Focused on High Elevation Forests in Colorado

The HCFC spans 9 counties in the Colorado high country covering more than 9.4 million acres. These high elevation forests have been changed by the recent mountain pine beetle and spruce beetle epidemics and provide many values to the local communities, Colorado and beyond. We seek to understand the ecological function of the high elevation forests, how they impact  resilience, and to identify what actions make sense in high elevation forests to increase resilience. We will use advocacy, education, collaboration, and communication to achieve our goals. This document is a summary of the HCFC. 


Focus Areas

Annual Forest Collaboratives Summit

The 2016 Forest Collaboratives Summit held in October was very successful. The HCFC will be the convener of this annual event. The event is tentatively set for the Keystone Center in mid-October. This year's goal will be to bring in some other groups/funding to extent the summit to a 2-day event.

Quarterly meetings at strategic locations

Quarterly meetings are proposed for Aspen/Glenwood, Granby and Eagle/Gypsum for 2017. Other potential locations are Steamboat, Leadville and Frisco. The meetings will be moved around the HCFC area to engage local groups, encourage greater participation, and connect with local collaborative groups. These meetings will focus on local issues and actions. The local US Forest Service office will be encouraged to present project or plans that they have for high elevation forests.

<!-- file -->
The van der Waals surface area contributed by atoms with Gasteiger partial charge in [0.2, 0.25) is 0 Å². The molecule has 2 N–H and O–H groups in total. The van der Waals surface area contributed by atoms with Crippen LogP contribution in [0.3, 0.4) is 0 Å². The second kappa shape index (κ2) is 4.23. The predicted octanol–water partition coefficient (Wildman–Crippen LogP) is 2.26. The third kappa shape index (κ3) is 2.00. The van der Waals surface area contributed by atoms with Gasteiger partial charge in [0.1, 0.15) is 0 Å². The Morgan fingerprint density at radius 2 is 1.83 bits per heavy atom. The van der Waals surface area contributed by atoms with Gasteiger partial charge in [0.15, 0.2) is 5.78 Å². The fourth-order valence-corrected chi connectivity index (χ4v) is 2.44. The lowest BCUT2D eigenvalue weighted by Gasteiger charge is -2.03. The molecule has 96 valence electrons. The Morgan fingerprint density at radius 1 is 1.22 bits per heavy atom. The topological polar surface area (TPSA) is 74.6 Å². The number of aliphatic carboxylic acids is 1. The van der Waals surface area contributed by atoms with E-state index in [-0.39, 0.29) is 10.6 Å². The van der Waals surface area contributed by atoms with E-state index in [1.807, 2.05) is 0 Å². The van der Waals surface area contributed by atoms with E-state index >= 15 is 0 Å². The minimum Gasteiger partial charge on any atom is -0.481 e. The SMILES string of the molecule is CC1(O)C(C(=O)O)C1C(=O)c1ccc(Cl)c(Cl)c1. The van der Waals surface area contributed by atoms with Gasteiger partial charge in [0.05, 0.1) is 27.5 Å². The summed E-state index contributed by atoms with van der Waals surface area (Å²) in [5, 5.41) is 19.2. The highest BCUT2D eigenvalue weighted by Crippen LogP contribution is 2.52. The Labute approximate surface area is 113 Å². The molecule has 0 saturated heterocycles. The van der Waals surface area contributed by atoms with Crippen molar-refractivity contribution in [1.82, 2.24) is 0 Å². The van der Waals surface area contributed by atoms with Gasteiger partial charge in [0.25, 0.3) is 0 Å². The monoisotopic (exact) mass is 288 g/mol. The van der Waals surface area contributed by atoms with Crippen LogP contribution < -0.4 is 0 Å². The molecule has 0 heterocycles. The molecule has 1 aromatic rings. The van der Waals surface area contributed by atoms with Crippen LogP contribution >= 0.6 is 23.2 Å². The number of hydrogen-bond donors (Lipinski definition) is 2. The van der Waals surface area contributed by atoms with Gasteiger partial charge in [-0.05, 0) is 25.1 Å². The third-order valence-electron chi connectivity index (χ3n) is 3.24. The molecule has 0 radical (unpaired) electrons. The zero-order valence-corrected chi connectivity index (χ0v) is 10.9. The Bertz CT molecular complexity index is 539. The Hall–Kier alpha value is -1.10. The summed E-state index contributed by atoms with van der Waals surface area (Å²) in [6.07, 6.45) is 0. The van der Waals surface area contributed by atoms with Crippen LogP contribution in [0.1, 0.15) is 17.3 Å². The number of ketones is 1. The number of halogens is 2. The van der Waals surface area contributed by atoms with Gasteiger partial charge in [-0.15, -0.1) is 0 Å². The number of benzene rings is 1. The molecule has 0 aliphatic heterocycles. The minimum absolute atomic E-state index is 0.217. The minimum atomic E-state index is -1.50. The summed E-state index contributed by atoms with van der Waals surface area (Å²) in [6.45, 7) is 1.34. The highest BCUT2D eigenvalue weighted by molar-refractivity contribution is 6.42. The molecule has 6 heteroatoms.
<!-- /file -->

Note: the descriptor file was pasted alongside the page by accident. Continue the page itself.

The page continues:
Presentations by local groups, and the state and federal forest service will provide education, collaboration and communication. We will gather information on how local groups have accomplished greater resilience for their communities and high elevation forests.

Advocacy for high elevation forest issues

HCFC will advocate for appropriate funding, legislation and other resources across our 9-county area and all of Colorado. Issues that HCFC seeks to advocate will be derived through our understanding of high country forest challenges and opportunities. The hope would be to work with other forest collaboratives on joint advocacy.

Education, Collaboration, Communication

Education, collaboration and communication will be a critical part of the above actions. However, in addition, HCFC will work with agencies and researchers to define forest resilience and appropriate management activities to increase community resiliency. The HCFC will also advocate for actions to involve citizens in understanding how high elevation forest function, including; researching historic forest conditions, forest monitoring, and how to collaborate with agencies in forest management planning.